Latter-day Saint Voices | Liahona | June 2019
If I had to guess, I’m sure there are many Latter-day Saints who can relate to this story. I wasn’t an overly rebellious person in my school years. Having said that; however, when I joined the Church of Jesus Christ of Latter-day Saints at 19, I was very aware that to manage the new standards I have newly introduced to my life and covenanted to abide by, I would have to make changes to the company I was keeping, amongst other things.
I was in my last year of high school when I was baptized into the Church. At the time, I attended a Catholic school, and in the ’80s, it was unusual to have students of other faiths attend a Catholic school. Although it was a joyous time for me to have found a church that answered all of my doctrinal questions, it was also a very challenging and sad time as I noticed a change in my friends. They clearly did not understand why I would allow myself to be “brainwashed” by a different sect, but they also went out of their way to prove to me that I had made a grave mistake and that what I had done was like turning my back on Jesus Christ. Being a new member of the Church, I didn’t know how to properly defend myself. I wasn’t a religious scholar, but I knew in my heart and in my mind that the steps I had taken were honorable and right, and I felt incredibly sensational. I didn’t join the Church because of what someone told me about it. No one preached to me. Rather, I joined because I had gained experiences that provided me with the longing desire to learn more. While I was studying for myself, I felt the Spirit testify to me that the Church is the true Church of God, that Jesus Christ is the Savior of the world and the head of His Church. I knew that the choice I was making to be baptized by someone who had the proper authority, and in the same way that Jesus Christ was baptized was favored by God. So I did what I knew God called for me to do.
By the way, I realize now that my friends were not the ones that changed–I did–and that was a good thing. Many of them chose to ostracize me. As despairing as I felt at the time, I realized later that it was actually a blessing in disguise. Had I kept myself associated with this company, I may not have had the spiritual fortitude to persevere through their negative influences.
How do I know this?
Through the years, the Church has provided me with so much comfort and peace. I am so thankful for having a strong enough spiritual foundation through my membership in the Church that when I did falter occasionally, I was able to find my way through the mist of darkness and back into the light. I needed that as I went through my trials of faith. Many of those trials came from extended family and friends whom I would associate with. Most were not members of the Church, and many were not engaged in the same moral standards I knew had become a strength and a blessing in my life.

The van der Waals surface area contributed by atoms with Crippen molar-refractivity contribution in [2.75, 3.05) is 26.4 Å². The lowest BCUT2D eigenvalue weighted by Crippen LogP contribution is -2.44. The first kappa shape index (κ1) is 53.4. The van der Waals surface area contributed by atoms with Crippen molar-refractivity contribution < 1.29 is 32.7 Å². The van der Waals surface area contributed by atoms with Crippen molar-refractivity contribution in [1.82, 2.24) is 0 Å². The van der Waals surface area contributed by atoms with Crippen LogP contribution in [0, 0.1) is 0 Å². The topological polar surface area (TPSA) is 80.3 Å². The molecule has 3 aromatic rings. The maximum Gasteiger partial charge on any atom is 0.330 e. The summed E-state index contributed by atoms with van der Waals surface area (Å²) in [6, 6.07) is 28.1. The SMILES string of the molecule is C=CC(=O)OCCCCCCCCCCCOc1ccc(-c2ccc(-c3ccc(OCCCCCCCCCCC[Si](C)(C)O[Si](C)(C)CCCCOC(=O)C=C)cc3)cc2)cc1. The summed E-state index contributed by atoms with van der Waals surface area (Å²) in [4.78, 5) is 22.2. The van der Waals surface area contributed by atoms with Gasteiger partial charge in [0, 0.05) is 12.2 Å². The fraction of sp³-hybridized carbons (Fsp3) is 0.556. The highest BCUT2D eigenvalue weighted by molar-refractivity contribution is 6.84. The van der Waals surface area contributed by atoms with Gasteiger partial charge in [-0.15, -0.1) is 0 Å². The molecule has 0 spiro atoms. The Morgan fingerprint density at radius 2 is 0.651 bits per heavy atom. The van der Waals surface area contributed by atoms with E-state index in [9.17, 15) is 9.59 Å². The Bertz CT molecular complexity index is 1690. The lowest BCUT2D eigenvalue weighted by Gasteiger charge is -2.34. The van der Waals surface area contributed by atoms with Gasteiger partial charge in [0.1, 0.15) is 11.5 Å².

And thus began my downward spiral. It is so easy to be influenced, for good or bad, by others around us, especially if we affiliate with them often. We begin to see things differently and start to justify our behavior. Slowly, small justifications become significant ones, and before we know it, we have rationalized our way back into that dark mist that can lead us to confusion and eventual discontent.
I’ve learned some valuable lessons from the company that I keep, and I choose wisely who I associate with. Most importantly, I keep my moral and ethical standards polished, the Spirit close by, and the knowledge of the gospel strong in my life, so that when I do fraternize with those whose standards do not quite match mine, I can focus instead on being a spiritual strength and example to them and to all those around me. ~Emilia Julian
As a teenager, I had a rebellious streak a mile wide, and I acted in ways that were contrary to how I was raised. I began drinking alcohol when I was 13, and by my senior year of high school, I drank every weekend.
I attended church on occasion to reduce confrontations with my parents, but I would sleep through sacrament meeting and then head to the beach before Sunday School. To say my parents were unhappy with my behavior would be an understatement. To their credit, they respected my agency while continuing to encourage me to live the gospel. Still, I had no intention of staying active in the Church, and I certainly didn’t see a mission in my future.
After high school, I attended a community college and continued my rebellious ways. But late one night, I remember lying on my couch wondering about my future. What type of girl would I marry? If I turned my back on the Lord, would I ever find my way back? As important as these decisions were, I wasn’t motivated to change.
A short time later, I attended a friend’s backyard party with alcohol and a blazing bonfire. After joking around with my buddies for a while, I stepped away for a moment and closed my eyes.
When I opened my eyes again, I had a moment of clarity. I watched my friends acting foolishly and no longer saw myself belonging to that group. I left and decided to stop drinking and going to parties. That meant I would need to change my group of friends, which was not easy. But I did it.
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